• A lush rooftop garden. Not only is it nice to look at — these low-water-usage plants sure beat the black tar most buildings use on the roof.

The rooftop garden gives fans a relaxing place to stroll and keeps the roof cool. Photo by Jim G/Flickr.

  • Bicycle valet and lockers to encourage locals to bike to the stadium via a nearby bike path instead of driving.
  • Proximity to public transit. Hill said about 10-15% of Levi's Stadium patrons arrive on mass transit, such as Caltrain, which is a big point of emphasis in getting LEED certified. (He also said they're still working out some of the kinks here that have caused backups leaving the stadium.)

Plus lots of other odds and ends, like using high-efficiency LED lights in over 40% of the stadium's fixtures, sourcing construction materials from sustainable wood forests, and the venue's robust recycling program.

But it's fair to ask: Is this real impact? Or is this greenwashing?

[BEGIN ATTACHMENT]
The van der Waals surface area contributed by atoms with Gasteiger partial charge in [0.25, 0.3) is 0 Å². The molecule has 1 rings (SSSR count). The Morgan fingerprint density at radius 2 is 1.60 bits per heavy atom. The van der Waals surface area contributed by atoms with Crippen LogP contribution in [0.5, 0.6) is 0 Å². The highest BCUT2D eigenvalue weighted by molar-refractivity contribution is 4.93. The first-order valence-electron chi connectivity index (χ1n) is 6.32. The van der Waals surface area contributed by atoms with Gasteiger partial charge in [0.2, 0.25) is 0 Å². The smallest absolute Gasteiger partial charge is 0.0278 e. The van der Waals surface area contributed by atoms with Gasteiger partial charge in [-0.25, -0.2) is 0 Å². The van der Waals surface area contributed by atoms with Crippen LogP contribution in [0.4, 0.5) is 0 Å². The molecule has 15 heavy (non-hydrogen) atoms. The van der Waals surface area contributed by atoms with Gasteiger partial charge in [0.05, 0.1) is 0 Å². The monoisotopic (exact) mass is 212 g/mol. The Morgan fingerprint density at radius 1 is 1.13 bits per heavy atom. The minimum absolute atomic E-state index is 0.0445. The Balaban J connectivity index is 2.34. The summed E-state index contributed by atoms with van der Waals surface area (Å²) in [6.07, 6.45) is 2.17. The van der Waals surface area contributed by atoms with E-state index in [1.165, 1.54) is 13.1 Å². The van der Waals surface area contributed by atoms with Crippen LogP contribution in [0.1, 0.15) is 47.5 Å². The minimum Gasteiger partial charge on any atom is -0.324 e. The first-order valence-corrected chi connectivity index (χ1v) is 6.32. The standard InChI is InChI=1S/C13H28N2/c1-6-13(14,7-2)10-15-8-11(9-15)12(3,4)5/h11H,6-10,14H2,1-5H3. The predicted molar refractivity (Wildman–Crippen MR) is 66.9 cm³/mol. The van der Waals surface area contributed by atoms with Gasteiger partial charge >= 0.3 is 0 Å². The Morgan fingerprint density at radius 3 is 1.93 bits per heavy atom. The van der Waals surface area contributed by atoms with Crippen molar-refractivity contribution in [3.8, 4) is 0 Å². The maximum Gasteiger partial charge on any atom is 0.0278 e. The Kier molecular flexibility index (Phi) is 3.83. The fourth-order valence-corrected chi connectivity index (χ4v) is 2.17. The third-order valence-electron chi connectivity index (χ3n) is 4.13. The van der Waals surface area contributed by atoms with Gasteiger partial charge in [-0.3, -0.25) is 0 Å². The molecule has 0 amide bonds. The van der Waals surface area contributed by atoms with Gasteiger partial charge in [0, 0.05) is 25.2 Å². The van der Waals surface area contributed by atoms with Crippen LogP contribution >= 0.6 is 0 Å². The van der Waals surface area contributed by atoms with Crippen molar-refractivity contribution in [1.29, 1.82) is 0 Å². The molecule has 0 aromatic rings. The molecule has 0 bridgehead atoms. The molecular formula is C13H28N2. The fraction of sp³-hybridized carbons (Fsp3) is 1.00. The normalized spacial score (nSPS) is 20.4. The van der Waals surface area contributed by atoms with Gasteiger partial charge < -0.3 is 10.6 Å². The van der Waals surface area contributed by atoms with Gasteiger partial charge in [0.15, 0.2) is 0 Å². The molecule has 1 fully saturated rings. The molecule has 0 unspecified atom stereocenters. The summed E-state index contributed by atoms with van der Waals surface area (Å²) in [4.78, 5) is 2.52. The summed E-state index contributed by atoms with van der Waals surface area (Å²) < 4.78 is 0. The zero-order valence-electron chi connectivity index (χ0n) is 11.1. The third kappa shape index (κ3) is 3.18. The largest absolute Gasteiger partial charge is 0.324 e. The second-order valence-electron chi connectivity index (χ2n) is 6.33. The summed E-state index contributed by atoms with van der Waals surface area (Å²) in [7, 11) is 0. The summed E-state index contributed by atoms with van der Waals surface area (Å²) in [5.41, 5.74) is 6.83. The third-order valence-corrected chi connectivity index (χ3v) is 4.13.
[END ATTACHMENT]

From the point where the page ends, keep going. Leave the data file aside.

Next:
Jack Hill told me that LEED certification has been common for commercial buildings for a long time, but it's really just starting to gain traction in sports stadiums. And it looks like he's right.

But the trend sure is growing fast. And it's raising a lot of questions.

A massive wall of solar panels and wind turbines helps power the Philadelphia Eagles' Lincoln Financial Field, which received silver certification in 2013. GIF from NRG/YouTube.

In 2011, Apogee Stadium at the University of North Texas received LEED Platinum certification, its main claim to fame being three towering wind turbines that feed the stadium with renewable energy.


Wind turbines churn outside Apogee Stadium. GIF from O3 Energy Solutions/YouTube.

In 2008, D.C.'s Nationals Park became the first Major League Baseball stadium to receive the Silver certification. A few years later, AT&T Park in San Francisco made enough updates to earn the same honor.

And there are many more examples in both college and pro venues.

Nationals Park earned its Silver in 2008. Photo by Rudi Riet/Flickr.

But some have argued that things like solar panels and using recycled materials in construction are just a drop in the bucket when it comes to the massive amounts of energy and waste involved in hosting large-scale sporting events.